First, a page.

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Reinventing childhood

Elkind, D. (1998). Reinventing childhood: Raising and educating children in a changing world. Rosemont, NJ: Modern Learning Press.


Elkind’s wise insights were clear in two of his earlier works: The Hurried Child: Growing Up Too Soon Too Fast (1981, 1988) and All Grown Up and No Place to Go: Teenagers In Crisis (1984, 1998). These books analyze important changes that took place in families (communities and schools) in the 1970s and 1980s. Most children have little safe and quiet time with parents. Media and peers take on a large part of the nurturing process. Latchkey kids come home to television—"a former nanny" and on-going "family member." The inter-relatedness of overburdened parents and schools, exploiting media, and necessary friends—all push them to pseudo-maturity. Without the time and mentoring it takes to integrate a secure sense of selfhood, children learn by imitation (of many scenes and conflicting values) rather than integration. Hurried children become "patchwork-selves." The result of such compartmentalized lives is stress. Unhealthy means of relieving stress (alcohol, drugs, sex, etc.) only produce more stress.

Elkind explains a central thesis of his earlier books in his own words:

Briefly put, my thesis was that during the "modern" era, perhaps best represented by 1950s America, children’s needs took precedence over those of adults, whereas now, in the "postmodern" era, the needs of adults tend to take precedence over those of children. It is the context of the new "need imbalance," which results in children feeling that their needs are not being met, that we can understand the upsurge of problematic behavior among young people. (p. i)

Reinventing Childhood is, therefore, a book about the transition from modern society and families to postmodern. The author is arbitrarily and implicitly making the 1960s the transitional decade through which culture—having played for some time with postmodern ideas—actually became postmodern in terms of its basic systems. Generally negative about that change, Elkind does see positive postmodern emphases on individual differences within given age groups and cultural differences. "My main goal in this book is to provide a comprehensive overview of the postmodern reinvention of childhood." (iii)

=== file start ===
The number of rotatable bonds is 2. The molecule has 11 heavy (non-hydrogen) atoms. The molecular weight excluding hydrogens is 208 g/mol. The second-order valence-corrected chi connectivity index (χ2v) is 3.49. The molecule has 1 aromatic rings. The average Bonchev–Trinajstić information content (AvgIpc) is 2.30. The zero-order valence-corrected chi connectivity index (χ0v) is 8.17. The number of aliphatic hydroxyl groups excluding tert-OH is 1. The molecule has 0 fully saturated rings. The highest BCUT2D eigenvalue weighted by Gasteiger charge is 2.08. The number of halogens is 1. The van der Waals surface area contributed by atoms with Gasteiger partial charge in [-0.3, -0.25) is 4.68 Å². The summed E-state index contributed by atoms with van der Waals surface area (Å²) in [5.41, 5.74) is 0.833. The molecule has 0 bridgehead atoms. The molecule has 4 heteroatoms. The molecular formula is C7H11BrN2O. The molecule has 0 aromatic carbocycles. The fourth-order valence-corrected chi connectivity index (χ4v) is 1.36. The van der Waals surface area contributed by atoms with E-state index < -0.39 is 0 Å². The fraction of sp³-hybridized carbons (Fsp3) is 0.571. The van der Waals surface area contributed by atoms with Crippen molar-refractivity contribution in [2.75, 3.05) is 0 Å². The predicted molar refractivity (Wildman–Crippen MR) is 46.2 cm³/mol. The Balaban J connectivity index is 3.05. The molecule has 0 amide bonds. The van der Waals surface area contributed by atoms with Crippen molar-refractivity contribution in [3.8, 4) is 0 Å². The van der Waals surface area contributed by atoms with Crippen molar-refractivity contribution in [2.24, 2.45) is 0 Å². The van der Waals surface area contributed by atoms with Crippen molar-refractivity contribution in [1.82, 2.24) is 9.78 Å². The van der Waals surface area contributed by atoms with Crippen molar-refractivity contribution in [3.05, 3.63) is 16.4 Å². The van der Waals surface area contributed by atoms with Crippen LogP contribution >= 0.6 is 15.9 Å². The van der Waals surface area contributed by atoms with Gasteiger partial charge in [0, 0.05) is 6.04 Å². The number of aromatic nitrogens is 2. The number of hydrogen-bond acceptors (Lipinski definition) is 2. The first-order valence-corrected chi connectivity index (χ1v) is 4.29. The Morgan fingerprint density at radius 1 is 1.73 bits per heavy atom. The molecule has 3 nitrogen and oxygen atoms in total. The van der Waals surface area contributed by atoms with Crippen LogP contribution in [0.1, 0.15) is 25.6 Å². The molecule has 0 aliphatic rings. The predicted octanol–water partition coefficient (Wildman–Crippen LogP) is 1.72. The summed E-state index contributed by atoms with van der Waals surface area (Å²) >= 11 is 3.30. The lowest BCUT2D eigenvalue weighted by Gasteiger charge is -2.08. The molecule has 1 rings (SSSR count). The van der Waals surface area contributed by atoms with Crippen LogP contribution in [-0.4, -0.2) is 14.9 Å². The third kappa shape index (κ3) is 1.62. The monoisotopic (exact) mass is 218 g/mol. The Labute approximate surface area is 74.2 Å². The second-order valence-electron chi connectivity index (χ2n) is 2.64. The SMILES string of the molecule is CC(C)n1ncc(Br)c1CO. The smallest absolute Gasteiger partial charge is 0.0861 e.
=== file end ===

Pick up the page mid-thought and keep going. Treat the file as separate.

Childhood—and Elkind would say the same for adolescence—is "a social invention."

How children are perceived, as opposed to how they are conceived, always reflects a social consensus…The modern invention of childhood necessarily mirrored the basic assumptions and beliefs of that historical epoch. Now that we have moved—roughly since mid-century—into a postmodern era, we are reinventing childhood to reflect our contemporary perspectives and circumstances. To briefly summarize and contrast these visions of childhood, modern childhood was an abstract ideal based on norms of behavior, while postmodern childhood is a diverse collection of individualized portraits. (p. 1)

Modernism, Elkind explains, is based on three assumptions:

  • belief in human progress,
  • faith in a world regulated by universal laws, and
  • trust in the world’s regularity.

Postmodernism is losing faith in truth, order, science, and authorities. It looks for and accepts, from media and other purveyors of meaning, a collage of paradoxical and ironic suggestions in order to make sense of the world’s evident disorder. It is more open to complexity and even chaos, its accepts relativity, and pursues pragmatic self-interest. Elkind is particularly interested in how this affects society’s basic social system, the family.

"The modern nuclear family, with one parent working and one parent staying home to rear the children, was taken to be a further evolutionary advance. (This nuclear model was) regarded as the family form that would eventually be universal and predominate in modern civilization." (p. 2) Attending notions can be advanced as describing the sentiments of the modern nuclear family (if we do not try to push these ideas too far). These would include the sentiments of romantic love, maternal love, domesticity, togetherness. It was also assumed that parents were intuitively knowledgeable regarding child-rearing, and that children grew up in a state of innocence.